From there it started spreading to cover telephone poles, put colourful socks on statues, and bike racks, even trees have received a warm and lovely sleeve to see them through the cold winter months. The first-ever Yarn Bombing Day actually took place on the 11th of June 2011, and it has been going strong ever since!

It’s all done in the spirit of beautification and fun, bringing a fantastically colourful display to urban areas around the world. It’s not even seen as graffiti by most people in the area, but rather an entirely acceptable and attractive form of urban art. And it’s little surprise, with all the amazing patterns that can come out of a knitter’s craft, and the warm and comfortable nature of the fabric. Of course, they don’t use wool because some people are allergic, but it’s still a fantastic time!

Corn On The Cob Day
In the height of summer, under a cornflower blue sky filled with cotton-ball clouds, the smell of grilled meat fills the air. Children are laughing and playing in the creek, and the adults are setting up the picnic tables with checked table cloths, red solo cups and paper plates.

In the middle of the table sits a giant bowl covered with a layer of aluminium foil, with steam gently escaping from around the edges, rich with the smell of fabulous, buttery corn on the cob.

Corn on the Cob Day celebrates events like these, whether held outdoors or indoors. It reminisces about the gathering of family around one of the sweetest healthy cookout treats that is available throughout the summer.

German Chocolate Cake Day

Doesn’t just about everyone love chocolate? What about a chocolate cake?

Certainly, there are many people who believe that there is nothing in the world that isn’t made better when it is put into the form of a cake! If that’s the case, then, this is the perfect opportunity to get it right by diving into a lush, creamy cake that melts in your mouth. A combination of rich chocolate cake that is mixed with fruit, and covered in frosting that makes a sweet tooth want to weep just from looking at it: this is the masterpiece that is the German Chocolate Cake. While there are definitely a variety of ways to enjoy chocolate, the German Chocolate Cake is a masterpiece of baking and has been since its invention.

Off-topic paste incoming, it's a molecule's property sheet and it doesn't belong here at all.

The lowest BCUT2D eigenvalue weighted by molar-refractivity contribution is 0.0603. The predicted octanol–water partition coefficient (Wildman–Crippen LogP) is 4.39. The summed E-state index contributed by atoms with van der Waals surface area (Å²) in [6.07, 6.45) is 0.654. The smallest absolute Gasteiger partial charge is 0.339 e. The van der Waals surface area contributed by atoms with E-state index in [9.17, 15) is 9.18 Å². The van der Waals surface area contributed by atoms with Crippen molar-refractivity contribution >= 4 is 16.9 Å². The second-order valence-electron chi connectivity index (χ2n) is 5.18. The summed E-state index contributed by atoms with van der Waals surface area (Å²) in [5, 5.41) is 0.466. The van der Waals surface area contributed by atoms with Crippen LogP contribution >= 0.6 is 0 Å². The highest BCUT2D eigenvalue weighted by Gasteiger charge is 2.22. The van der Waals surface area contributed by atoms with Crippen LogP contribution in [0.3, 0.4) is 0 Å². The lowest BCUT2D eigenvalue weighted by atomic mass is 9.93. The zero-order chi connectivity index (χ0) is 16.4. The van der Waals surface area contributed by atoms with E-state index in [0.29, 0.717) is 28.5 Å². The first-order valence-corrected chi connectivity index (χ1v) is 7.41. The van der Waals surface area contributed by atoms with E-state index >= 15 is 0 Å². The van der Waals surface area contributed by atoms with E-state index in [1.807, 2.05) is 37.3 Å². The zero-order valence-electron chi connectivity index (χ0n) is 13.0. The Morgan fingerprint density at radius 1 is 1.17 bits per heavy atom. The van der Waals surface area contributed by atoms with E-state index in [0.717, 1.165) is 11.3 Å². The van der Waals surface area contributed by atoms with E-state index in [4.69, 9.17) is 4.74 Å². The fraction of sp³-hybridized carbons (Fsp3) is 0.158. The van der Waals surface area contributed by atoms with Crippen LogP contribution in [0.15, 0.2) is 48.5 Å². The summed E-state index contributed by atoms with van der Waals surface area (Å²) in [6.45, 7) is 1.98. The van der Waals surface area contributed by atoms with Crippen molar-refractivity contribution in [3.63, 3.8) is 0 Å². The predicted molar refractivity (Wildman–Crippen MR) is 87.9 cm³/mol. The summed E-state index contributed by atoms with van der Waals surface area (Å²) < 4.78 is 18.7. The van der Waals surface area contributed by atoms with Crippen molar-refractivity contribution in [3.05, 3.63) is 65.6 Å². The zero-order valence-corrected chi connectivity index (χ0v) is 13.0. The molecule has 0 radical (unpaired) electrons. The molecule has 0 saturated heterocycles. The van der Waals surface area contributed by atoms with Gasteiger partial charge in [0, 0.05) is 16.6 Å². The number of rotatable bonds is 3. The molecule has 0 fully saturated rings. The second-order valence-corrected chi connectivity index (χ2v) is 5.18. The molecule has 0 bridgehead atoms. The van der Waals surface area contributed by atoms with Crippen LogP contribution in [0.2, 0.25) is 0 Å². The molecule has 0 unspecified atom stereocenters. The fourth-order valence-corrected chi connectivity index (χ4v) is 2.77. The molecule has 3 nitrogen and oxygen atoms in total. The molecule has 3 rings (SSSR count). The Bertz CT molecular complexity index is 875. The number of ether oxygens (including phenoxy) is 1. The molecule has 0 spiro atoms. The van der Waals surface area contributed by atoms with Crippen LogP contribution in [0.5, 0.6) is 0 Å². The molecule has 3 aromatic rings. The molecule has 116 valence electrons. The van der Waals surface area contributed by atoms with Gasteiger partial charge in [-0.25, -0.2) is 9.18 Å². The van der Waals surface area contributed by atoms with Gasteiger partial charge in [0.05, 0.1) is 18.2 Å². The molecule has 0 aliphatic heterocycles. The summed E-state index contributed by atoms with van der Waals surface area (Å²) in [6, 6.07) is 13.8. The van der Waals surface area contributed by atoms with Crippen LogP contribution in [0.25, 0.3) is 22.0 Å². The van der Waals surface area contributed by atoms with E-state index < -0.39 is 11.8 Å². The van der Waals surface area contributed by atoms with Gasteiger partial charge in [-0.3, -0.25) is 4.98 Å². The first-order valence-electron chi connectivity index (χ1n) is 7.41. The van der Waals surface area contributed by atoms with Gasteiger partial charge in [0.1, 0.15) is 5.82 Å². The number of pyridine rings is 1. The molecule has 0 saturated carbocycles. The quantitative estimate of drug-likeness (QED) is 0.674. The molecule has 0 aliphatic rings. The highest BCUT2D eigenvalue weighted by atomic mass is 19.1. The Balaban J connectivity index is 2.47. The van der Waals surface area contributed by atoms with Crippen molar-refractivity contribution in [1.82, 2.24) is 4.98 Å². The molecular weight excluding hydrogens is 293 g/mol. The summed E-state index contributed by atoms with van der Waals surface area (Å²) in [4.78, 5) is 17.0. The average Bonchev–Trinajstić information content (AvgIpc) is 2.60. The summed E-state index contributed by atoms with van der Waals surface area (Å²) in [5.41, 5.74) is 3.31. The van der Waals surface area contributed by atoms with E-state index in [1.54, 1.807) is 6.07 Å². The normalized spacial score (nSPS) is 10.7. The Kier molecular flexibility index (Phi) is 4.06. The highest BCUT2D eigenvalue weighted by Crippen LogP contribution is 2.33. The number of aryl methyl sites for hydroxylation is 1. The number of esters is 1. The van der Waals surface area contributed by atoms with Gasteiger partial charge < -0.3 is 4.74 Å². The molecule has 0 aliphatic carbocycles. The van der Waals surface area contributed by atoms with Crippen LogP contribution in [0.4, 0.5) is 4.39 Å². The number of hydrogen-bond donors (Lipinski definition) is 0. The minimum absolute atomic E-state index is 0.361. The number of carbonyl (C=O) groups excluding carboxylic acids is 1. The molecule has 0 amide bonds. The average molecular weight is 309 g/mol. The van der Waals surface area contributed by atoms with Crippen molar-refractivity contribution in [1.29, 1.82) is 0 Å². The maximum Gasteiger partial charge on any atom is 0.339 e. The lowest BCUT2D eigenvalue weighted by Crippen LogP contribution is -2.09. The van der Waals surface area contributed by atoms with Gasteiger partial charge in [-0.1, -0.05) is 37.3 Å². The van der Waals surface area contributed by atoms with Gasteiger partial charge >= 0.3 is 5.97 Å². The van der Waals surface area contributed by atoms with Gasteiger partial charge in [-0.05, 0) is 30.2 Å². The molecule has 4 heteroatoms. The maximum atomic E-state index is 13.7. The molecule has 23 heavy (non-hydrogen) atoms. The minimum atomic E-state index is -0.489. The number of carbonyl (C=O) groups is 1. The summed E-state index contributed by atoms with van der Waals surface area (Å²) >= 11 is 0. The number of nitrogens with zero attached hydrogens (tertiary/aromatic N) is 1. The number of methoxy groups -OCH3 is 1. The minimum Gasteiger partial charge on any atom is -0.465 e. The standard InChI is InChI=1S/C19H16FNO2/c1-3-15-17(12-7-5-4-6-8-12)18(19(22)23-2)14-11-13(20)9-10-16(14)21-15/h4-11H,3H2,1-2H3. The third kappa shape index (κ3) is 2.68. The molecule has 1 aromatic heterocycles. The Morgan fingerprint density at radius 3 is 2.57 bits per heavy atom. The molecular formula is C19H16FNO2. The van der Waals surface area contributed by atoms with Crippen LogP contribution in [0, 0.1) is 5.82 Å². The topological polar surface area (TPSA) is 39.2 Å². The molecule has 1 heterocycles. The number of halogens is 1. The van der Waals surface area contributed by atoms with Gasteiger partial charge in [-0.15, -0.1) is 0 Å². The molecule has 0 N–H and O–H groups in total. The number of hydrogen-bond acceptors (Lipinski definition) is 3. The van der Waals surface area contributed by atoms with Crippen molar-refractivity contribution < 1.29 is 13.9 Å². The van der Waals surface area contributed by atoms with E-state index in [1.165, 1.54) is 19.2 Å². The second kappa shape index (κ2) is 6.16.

German Chocolate Cake Day is the perfect excuse to learn to appreciate and enjoy this incredible and delicious dessert!

A Selection of Birthdays

1430 Edmund Tudor, 1st Earl of Richmond and patriarch of the Tudor Dynasty, born in Much Hadham Palace, Hertfordshire, England (d. 1456)
1456 Anne Neville, Queen, wife of Richard III, born Warwick Castle, Warwickshire (d. 1485)
1540 Barnabe Googe, English poet, born in Alvingham, Lincolnshire (d. 1594)
1572 Ben Jonson, English playwright and poet (Volpone, Alchemist), born in London (d. 1637)
1588 George Wither, English writer (Abuses Stript and Whipt), born in Hampshire, (d. 1667)
1696 Francis Edward James Keith, Scottish soldier and Prussian field marshal, born in Inverugie Castle, Scotland (d. 1758)
1713 Edward Capell, English critic, born in Troston Hall, Suffolk, England (d. 1781)
1776 John Constable, Landscape painter (Hay Wain), born in East Bergholt, Suffolk, (d. 1837)
1815 Julia Margaret Cameron, English photographer, born in Calcutta, India (d. 1879)
1847 Millicent Fawcett, English leader of women's rights, born in London (d. 1929)
1864 Richard Strauss, German composer (Also sprach Zarathustra, Don Quixote), born in Munich, Germany (d. 1949)
1886 Lillian Fontaine, British actress (Suddenly it's Spring), born in Reading, Berkshire, England (d. 1975)
1892 Edward Shanks, British poet and critic, born in London, England (d. 1953)
1904 Daphne Fielding, British socialite and writer, born in Westminster, London (d. 1997)
1910 Jacques Cousteau, French oceanic explorer (Calypso), born in Saint-André-de-Cubzac, Gironde, France (d. 1997)
1912 Mary Lavin, Irish author (Tales from Bective Bridge), born in East Walpole, Massachusetts (d. 1996)
1914 Jack Mann, British fighter pilot and hostage, kidnapped by Islamists in Lebanon in May 1989, born in Northampton, (d. 1995)
1915 David Kindersley, Stone letter-carver & typeface designer, born Codicote, Herts, (d. 1995)
1917 James Bostock, English wood engraver and artist, born in Hanley, Staffs. (d. 2006)
1919 Richard Todd, Irish-born British actor (Dorian Gray, Assassin Yangtse Incident), b. Dublin (d. 2009)
1921 Michael Meyer, English novelist and translator, born in London (d. 2000)
1926 John Aspinall, English zoo owner (Howletts; Port Lympne), & gambling club host, born Delhi, British India (d. 2000)